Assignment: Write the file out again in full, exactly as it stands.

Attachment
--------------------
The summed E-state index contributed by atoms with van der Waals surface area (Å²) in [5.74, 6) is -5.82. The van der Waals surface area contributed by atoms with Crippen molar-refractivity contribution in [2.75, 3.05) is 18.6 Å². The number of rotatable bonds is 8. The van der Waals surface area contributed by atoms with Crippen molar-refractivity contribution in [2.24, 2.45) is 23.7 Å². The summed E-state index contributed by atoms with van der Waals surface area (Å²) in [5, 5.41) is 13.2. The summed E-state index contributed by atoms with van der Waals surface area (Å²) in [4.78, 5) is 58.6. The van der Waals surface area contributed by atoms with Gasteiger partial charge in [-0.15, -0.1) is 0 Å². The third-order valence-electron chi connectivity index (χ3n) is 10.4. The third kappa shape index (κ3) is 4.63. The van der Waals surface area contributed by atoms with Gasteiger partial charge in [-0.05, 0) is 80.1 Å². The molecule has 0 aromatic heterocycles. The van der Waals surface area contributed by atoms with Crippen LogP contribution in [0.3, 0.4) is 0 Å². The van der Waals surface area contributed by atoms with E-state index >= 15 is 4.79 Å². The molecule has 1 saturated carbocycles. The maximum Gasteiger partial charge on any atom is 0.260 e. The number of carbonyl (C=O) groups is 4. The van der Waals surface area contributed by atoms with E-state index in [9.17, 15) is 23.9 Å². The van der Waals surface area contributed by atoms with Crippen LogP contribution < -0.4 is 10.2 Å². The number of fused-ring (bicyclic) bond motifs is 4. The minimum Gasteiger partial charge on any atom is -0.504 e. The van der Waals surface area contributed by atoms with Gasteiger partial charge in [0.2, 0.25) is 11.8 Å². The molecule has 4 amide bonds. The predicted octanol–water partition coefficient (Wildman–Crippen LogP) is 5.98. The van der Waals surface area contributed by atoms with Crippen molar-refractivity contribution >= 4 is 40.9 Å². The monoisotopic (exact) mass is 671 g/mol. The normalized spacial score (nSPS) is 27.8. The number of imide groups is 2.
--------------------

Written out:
The summed E-state index contributed by atoms with van der Waals surface area (Å²) in [5.74, 6) is -5.82. The van der Waals surface area contributed by atoms with Crippen molar-refractivity contribution in [2.75, 3.05) is 18.6 Å². The number of rotatable bonds is 8. The van der Waals surface area contributed by atoms with Crippen molar-refractivity contribution in [2.24, 2.45) is 23.7 Å². The summed E-state index contributed by atoms with van der Waals surface area (Å²) in [5, 5.41) is 13.2. The summed E-state index contributed by atoms with van der Waals surface area (Å²) in [4.78, 5) is 58.6. The van der Waals surface area contributed by atoms with Gasteiger partial charge in [-0.15, -0.1) is 0 Å². The third-order valence-electron chi connectivity index (χ3n) is 10.4. The third kappa shape index (κ3) is 4.63. The van der Waals surface area contributed by atoms with Gasteiger partial charge in [-0.05, 0) is 80.1 Å². The molecule has 0 aromatic heterocycles. The van der Waals surface area contributed by atoms with Crippen LogP contribution in [0.3, 0.4) is 0 Å². The van der Waals surface area contributed by atoms with E-state index >= 15 is 4.79 Å². The molecule has 1 saturated carbocycles. The maximum Gasteiger partial charge on any atom is 0.260 e. The number of carbonyl (C=O) groups is 4. The van der Waals surface area contributed by atoms with E-state index in [9.17, 15) is 23.9 Å². The van der Waals surface area contributed by atoms with Crippen LogP contribution < -0.4 is 10.2 Å². The number of fused-ring (bicyclic) bond motifs is 4. The minimum Gasteiger partial charge on any atom is -0.504 e. The van der Waals surface area contributed by atoms with Gasteiger partial charge in [0.2, 0.25) is 11.8 Å². The molecule has 4 amide bonds. The predicted octanol–water partition coefficient (Wildman–Crippen LogP) is 5.98. The van der Waals surface area contributed by atoms with Crippen molar-refractivity contribution >= 4 is 40.9 Å². The monoisotopic (exact) mass is 671 g/mol. The normalized spacial score (nSPS) is 27.8. The number of imide groups is 2.